Spiros "Sig" Segalas, 75, the veteran manager of Harbor Capital Appreciation (symbol HACAX), currently has 40% of the fund in technology. Segalas invests in the highest-quality companies he can find and doesn't pay much attention to their prices.
I think his approach is tailor-made for today's market. Segalas invests only in premier tech firms that are boosting their market share and that should be able to increase annual earnings at double-digit rates. "They're all loaded with cash," he adds. Whether you buy his favorites or buy his fund, I think you'll be amply rewarded. (Harbor's investor share class, which launched in 2002 under the symbol HCAIX, charges slightly higher expenses.)
Harbor Capital Appreciation has delivered relatively good, if streaky, returns. Over the past ten years through May 20, it lost an annualized 2%, putting it in the 41st percentile among large-company growth funds, according to Morningstar. This year, the fund is up 11% -- ten percentage points better than Standard & Poor's 500-stock index.
Since 2000, Segalas says, many businesses have been reluctant to buy new technology. "Tech equipment at a lot of companies is getting old," he says.
This happens at times, but it doesn't last," Segalas says.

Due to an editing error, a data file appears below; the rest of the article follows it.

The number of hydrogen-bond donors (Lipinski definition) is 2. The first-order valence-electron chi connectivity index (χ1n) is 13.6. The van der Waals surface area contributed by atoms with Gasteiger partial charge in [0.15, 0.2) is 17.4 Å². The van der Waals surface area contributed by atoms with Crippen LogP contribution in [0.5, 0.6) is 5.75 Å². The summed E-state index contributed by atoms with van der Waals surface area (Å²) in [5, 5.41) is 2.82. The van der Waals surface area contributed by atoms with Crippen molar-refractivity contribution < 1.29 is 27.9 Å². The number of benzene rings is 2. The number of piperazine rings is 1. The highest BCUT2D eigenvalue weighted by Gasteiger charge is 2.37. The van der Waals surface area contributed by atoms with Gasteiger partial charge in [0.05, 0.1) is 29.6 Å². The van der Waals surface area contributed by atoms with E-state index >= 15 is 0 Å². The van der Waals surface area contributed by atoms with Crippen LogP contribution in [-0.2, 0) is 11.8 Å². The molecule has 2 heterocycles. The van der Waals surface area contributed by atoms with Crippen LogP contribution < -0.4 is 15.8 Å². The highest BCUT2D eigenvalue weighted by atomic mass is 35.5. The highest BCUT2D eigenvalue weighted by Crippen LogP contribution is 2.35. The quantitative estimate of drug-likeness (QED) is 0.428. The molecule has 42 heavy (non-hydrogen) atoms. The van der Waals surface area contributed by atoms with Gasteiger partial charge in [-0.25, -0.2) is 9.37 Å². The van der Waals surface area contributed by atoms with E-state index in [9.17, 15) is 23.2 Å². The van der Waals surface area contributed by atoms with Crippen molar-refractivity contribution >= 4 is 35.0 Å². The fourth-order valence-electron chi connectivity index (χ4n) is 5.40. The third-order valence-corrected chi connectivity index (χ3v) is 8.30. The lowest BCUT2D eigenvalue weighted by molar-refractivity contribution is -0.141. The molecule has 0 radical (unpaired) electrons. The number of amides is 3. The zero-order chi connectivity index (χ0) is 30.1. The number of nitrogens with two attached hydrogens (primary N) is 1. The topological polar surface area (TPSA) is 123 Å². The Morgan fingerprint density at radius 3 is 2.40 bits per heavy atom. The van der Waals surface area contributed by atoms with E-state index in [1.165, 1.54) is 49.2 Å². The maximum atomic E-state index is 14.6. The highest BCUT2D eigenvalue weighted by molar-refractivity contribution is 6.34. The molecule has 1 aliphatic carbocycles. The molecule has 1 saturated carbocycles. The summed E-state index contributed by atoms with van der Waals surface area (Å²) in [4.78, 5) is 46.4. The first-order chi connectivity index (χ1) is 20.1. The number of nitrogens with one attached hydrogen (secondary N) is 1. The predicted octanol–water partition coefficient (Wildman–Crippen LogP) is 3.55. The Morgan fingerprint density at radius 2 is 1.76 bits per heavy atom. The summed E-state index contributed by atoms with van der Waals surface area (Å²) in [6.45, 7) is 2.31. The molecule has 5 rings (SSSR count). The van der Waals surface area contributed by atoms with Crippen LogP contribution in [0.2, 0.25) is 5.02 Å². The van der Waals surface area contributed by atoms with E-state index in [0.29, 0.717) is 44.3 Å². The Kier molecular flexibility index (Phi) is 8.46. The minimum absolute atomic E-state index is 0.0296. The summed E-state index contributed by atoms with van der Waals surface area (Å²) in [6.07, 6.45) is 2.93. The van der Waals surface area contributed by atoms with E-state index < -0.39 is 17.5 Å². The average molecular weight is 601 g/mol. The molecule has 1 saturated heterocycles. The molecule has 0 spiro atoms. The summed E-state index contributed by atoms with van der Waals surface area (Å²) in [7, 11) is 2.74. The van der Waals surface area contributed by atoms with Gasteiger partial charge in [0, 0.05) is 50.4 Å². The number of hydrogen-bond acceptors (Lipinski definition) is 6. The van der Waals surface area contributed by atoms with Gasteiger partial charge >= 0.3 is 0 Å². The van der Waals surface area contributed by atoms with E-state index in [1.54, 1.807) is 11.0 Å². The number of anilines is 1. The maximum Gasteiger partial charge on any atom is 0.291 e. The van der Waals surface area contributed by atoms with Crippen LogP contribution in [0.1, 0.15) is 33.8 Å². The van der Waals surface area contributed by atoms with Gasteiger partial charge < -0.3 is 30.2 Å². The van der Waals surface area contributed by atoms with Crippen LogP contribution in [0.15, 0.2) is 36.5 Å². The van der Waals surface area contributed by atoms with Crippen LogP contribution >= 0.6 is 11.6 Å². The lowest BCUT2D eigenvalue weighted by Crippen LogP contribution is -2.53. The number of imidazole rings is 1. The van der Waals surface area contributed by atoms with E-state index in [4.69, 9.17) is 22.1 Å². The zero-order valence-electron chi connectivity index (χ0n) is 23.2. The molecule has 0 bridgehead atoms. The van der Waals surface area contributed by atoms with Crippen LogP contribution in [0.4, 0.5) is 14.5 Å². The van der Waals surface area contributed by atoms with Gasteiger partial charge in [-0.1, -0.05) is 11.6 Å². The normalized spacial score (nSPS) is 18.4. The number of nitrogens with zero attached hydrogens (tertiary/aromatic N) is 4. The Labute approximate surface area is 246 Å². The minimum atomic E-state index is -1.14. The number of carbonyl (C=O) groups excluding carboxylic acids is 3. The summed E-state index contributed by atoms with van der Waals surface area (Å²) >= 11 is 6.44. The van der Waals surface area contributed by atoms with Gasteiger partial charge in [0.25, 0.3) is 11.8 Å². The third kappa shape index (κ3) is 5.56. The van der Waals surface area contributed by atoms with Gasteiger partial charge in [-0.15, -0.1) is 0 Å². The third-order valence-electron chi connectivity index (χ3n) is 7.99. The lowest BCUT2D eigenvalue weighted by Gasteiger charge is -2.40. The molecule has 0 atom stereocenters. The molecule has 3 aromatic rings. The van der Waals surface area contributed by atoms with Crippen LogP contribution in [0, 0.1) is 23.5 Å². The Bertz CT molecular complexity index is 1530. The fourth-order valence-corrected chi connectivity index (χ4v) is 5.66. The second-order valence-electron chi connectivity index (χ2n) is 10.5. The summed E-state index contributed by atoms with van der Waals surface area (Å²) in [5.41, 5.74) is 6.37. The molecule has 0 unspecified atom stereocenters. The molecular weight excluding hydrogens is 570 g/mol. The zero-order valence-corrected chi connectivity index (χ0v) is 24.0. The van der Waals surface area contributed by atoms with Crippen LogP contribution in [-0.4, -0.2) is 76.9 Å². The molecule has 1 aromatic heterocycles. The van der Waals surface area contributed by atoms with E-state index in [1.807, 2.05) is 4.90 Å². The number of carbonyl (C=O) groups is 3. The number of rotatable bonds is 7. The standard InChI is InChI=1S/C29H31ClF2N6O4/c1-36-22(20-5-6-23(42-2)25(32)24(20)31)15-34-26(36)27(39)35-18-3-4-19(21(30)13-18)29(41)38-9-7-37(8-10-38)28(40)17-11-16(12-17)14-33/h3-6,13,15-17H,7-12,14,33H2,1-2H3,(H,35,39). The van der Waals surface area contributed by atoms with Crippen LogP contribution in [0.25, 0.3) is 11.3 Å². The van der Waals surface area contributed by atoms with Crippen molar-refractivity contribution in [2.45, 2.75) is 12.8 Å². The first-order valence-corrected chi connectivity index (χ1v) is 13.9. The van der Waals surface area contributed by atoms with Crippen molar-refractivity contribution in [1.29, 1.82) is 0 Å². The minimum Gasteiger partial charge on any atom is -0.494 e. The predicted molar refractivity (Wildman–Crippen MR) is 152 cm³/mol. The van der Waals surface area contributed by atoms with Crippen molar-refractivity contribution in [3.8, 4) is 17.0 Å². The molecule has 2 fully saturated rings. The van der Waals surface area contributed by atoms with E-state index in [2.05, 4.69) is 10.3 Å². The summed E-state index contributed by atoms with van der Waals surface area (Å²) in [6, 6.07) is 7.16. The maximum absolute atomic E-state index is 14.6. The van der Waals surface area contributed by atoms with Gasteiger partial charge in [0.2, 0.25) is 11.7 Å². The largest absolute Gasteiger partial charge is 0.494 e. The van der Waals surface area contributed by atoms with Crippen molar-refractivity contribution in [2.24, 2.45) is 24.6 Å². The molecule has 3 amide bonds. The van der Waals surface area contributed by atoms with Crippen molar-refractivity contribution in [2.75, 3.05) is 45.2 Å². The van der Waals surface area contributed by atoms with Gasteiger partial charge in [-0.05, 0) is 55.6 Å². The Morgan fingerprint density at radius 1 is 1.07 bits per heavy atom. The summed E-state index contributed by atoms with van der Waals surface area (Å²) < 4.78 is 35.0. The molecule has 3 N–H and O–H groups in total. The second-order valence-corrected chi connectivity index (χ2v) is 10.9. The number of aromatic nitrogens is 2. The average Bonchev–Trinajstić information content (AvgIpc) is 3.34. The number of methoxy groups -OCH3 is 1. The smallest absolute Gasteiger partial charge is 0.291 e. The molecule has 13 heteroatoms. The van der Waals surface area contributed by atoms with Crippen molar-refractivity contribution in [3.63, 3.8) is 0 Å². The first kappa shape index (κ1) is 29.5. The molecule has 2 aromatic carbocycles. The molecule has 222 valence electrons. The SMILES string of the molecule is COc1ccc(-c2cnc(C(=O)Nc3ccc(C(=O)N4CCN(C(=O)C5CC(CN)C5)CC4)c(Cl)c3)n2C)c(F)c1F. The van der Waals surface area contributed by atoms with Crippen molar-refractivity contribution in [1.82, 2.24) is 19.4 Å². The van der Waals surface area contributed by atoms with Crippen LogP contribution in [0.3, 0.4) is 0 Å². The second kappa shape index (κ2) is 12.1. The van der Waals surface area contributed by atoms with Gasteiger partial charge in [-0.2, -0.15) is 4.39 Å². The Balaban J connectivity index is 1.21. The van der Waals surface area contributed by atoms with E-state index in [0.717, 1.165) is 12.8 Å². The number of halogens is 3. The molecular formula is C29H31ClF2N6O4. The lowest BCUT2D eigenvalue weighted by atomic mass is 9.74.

Four Harbor tech winners
Segalas's four tech picks start with longtime favorite (AMZN). The discount Internet retailer has plenty of room to expand from its dominant businesses in books, CDs and DVDs. With superb technology and a huge and expanding customer base, it continues to grow rapidly-and to increase profit margins. At its May 21 close of $75.96, the stock sells at 47 times the average analyst earnings estimate for 2009 of $1.63 per share. Analysts expect earnings to rise 26%, to $2.05 a share, in 2010. But Segalas believes Amazon will grow faster than that, justifying the rich P/E.
But, Segalas says, the management team that Jobs assembled in the late 1980s remains in place for now.
Segalas and his team predict earnings of $5.50 per share for the fiscal year that ends September 30 and $6.30 for the September 2010 fiscal year. The stock, at $124.18, sells for 23 times this year's earnings estimate and 20 times next year's.
Qualcomm (QCOM) is not only the dominant maker of chips for wireless phones, including smart phones, it also owns patents on CDMA technology, which has been adopted worldwide. The patents pay a growing royalty stream. Now that lawsuits with Nokia and Broadcom have been resolved, Segalas expects Nokia to become a big Qualcomm client.